PROVIDENCE, R.I. (WPRI) — Millions of Americans will be staring up at the sky on August 21 to catch a glimpse of a rare solar eclipse.
Special eye-wear is needed to safely watch the celestial event, but according to NASA, a lot of fakes are being sold in stores and online.
The Natural History Museum in Providence got a thousand pairs of safety glasses for museum-goers who are hoping to witness the eclipse.
“Keeping our fingers crossed that the weather cooperates,” the museum’s director, Renee Gamba said. “We’ll be able to start seeing the partial solar eclipse happening.”
“It’s a chance for people to be part of history!” she added.
Gamba says interest in the eclipse, as well as the specialized eye-wear, is waxing as the big date draws near.
“A lot of people are asking where to get the glasses,” she said. “There are places online but one thing that you have to be sure is that they’re proper glasses.”
Wearing phony glasses or no glasses at all can permanently hurt one’s eyes, according to Dr. Vinh Tran at Koch Eye Associates.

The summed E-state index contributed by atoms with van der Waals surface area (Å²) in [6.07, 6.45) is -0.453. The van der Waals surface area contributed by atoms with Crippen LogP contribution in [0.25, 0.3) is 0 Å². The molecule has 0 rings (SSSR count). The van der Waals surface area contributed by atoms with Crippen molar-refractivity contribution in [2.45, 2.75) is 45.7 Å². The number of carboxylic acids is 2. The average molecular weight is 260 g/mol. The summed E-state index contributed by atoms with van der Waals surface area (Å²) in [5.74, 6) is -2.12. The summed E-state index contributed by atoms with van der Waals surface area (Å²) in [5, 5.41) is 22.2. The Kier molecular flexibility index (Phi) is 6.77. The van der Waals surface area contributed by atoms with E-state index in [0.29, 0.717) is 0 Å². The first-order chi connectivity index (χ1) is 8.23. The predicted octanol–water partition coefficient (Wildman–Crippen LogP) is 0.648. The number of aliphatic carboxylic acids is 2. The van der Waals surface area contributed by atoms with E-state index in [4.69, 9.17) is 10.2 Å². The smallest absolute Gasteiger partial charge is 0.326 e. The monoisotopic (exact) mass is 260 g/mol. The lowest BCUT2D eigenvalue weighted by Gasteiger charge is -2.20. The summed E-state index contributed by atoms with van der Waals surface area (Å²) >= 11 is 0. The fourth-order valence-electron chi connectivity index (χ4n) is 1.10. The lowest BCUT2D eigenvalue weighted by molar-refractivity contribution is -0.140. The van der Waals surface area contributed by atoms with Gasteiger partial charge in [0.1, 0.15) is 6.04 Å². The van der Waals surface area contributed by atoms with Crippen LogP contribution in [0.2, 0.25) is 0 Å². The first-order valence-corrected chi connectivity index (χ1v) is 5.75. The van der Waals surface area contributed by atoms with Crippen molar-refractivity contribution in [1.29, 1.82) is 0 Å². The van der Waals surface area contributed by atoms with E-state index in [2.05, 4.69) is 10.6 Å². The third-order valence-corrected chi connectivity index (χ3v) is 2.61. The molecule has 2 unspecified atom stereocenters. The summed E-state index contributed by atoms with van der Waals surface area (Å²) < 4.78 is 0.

“You see this little whitening area right here?” he asked. “It’s a sunburn in your eye.”
“Any direct line of sight toward the eclipse and the sun is going to be damaging to the eyes,” Tran explained further. “UV rays can damage any tissue on the body. Unlike the skin, which can somewhat repair itself, the eyes have a hard time doing that.”
Before purchasing special glasses for the eclipse, make sure they meet international safety standards. They’ll bear a certified ISO logo and the number 12312-2, and when you look through the glasses, regular light should not be visible.
Before use, be sure to check the lenses for any scratches and damage, which could make the glasses unsafe.